What's in a Comprehensive Employee Benefits Package?
Offer These Components to Attract and Retain the Best Employees
Employers of choice provide a comprehensive employee benefits package to attract and retain employees. In addition to a competitive salary, an employee benefits package is a standard – and expected - part of an employee total compensation package.
Smaller employers tend to offer fewer components in the employee benefits package – and sometimes, no benefits at all. But, the majority of large companies and virtually all public sector government employers provide an extensive employee benefits package.
Small businesses that are growing and expanding need to plan a careful phase-in of employee benefits so that as you grow, you continue to attract and retain the talent you need for further growth and expansion. Employers can expand this employee benefits package, as resources allow.
With an almost endless variety of potential employee benefits that are listed in 'Are You Getting the Best Benefits From Your Benefits?', an employer can customize an employee benefits package to the needs and desires of its employees.
These are the components of an attractive employee benefits package. No laws require an employer to offer these voluntary employee benefits. But there are many reasons relating to recruiting, retaining and employee satisfaction why you might.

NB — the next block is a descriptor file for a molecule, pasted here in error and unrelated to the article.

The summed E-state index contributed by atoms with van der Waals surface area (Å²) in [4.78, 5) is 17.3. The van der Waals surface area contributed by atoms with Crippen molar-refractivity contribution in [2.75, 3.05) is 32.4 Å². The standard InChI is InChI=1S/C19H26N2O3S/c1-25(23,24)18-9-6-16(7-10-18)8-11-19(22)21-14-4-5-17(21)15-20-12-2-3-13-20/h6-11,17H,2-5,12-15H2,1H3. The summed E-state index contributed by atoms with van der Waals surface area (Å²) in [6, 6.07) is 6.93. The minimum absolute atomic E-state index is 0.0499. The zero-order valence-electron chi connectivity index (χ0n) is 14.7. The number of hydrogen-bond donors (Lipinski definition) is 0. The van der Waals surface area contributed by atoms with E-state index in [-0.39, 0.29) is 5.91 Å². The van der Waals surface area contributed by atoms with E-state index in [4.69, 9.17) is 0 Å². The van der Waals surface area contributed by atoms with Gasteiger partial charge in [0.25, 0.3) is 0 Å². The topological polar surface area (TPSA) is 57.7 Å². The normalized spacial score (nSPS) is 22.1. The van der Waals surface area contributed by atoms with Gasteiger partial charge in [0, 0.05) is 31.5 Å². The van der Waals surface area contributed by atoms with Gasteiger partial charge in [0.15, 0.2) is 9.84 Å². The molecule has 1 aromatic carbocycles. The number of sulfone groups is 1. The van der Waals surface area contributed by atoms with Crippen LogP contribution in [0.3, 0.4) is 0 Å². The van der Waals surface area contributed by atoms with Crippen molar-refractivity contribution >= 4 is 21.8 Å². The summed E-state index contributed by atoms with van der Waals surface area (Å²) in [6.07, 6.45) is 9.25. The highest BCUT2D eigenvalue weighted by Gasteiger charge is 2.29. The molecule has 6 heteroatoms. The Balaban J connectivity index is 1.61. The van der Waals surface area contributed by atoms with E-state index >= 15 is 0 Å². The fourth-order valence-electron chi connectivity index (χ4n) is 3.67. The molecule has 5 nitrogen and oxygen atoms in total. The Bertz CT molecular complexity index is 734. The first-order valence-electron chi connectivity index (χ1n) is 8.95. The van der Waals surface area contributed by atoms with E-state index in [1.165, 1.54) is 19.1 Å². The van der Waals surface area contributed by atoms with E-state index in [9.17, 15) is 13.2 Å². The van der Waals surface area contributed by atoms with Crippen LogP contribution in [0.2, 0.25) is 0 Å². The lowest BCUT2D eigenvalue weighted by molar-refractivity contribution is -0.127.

Health insurance is the foundation of any comprehensive employee benefits package that employees want and need. Health insurance is the preferred employee benefit of the majority of people who work.
Health insurance marks an employer as an employer of choice when desirable candidates select job opportunities. If you can currently afford to offer only one employee benefit, make that benefit health insurance for employees and their families. They'll be grateful.
No comprehensive employee benefits package would be complete without employer paid time off from work. As part of an employee benefits package, employers provide a variety of options for paid time off.
Employers provide varying numbers of days that are classified in ways that make sense for the employer and employees. Types of paid time off that regularly appear in an employee benefits package include:
For reasons that include simplicity, lack of desire for employees to account for time off, and the desire to treat employees like intelligent adults, an increasing number of employers are moving toward utilizing Paid Time Off policies that eliminate the separate paid time off classifications such as vacation.
Short-term disability insurance ensures that an employee will still receive a percentage of income if they cannot work due to sickness or a disabling injury. Short-term disability insurance, as part of a comprehensive employee benefits package, is recommended.
It provides an important protection for employees who cannot work on a short-term basis. You will want to include short-term disability insurance in your employee benefits package.
Long-term disability insurance (LTD) is an insurance policy that protects an employee from loss of income in the event that he or she is unable to work due to illness, injury, or accident for a long period of time.
Some estimates state that the average employee with a long-term disability misses 2.5 years of work. Others estimate that an employee has a one in five chance of becoming disabled and unable to work for a period of time.